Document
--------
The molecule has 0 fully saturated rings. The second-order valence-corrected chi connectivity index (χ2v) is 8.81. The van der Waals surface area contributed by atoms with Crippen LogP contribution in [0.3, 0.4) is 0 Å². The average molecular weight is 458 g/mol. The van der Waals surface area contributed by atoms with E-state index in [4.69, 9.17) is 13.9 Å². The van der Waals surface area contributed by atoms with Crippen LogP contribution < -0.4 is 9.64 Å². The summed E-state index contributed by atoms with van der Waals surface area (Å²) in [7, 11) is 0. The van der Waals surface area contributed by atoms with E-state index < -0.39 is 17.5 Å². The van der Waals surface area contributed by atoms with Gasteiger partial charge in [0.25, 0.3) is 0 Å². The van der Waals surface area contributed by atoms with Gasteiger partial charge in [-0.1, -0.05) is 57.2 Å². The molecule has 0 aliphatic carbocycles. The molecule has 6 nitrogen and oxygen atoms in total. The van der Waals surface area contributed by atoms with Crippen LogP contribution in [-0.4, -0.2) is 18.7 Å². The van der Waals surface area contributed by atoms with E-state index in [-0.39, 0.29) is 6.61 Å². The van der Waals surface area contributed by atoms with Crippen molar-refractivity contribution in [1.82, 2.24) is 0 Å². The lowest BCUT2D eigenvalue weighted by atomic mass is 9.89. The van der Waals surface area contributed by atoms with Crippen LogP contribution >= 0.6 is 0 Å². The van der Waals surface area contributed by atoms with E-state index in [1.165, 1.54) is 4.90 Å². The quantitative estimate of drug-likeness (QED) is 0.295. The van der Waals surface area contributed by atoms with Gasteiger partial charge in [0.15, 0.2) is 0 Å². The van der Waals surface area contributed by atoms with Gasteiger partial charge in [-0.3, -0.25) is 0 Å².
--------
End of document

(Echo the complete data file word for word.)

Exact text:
The molecule has 0 fully saturated rings. The second-order valence-corrected chi connectivity index (χ2v) is 8.81. The van der Waals surface area contributed by atoms with Crippen LogP contribution in [0.3, 0.4) is 0 Å². The average molecular weight is 458 g/mol. The van der Waals surface area contributed by atoms with E-state index in [4.69, 9.17) is 13.9 Å². The van der Waals surface area contributed by atoms with Crippen LogP contribution < -0.4 is 9.64 Å². The summed E-state index contributed by atoms with van der Waals surface area (Å²) in [7, 11) is 0. The van der Waals surface area contributed by atoms with E-state index < -0.39 is 17.5 Å². The van der Waals surface area contributed by atoms with Gasteiger partial charge in [0.25, 0.3) is 0 Å². The van der Waals surface area contributed by atoms with Gasteiger partial charge in [-0.1, -0.05) is 57.2 Å². The molecule has 0 aliphatic carbocycles. The molecule has 6 nitrogen and oxygen atoms in total. The van der Waals surface area contributed by atoms with Crippen LogP contribution in [-0.4, -0.2) is 18.7 Å². The van der Waals surface area contributed by atoms with E-state index in [-0.39, 0.29) is 6.61 Å². The van der Waals surface area contributed by atoms with Crippen molar-refractivity contribution in [1.82, 2.24) is 0 Å². The lowest BCUT2D eigenvalue weighted by atomic mass is 9.89. The van der Waals surface area contributed by atoms with Crippen LogP contribution >= 0.6 is 0 Å². The van der Waals surface area contributed by atoms with E-state index in [1.165, 1.54) is 4.90 Å². The quantitative estimate of drug-likeness (QED) is 0.295. The van der Waals surface area contributed by atoms with Gasteiger partial charge in [0.15, 0.2) is 0 Å². The van der Waals surface area contributed by atoms with Gasteiger partial charge in [-0.3, -0.25) is 0 Å².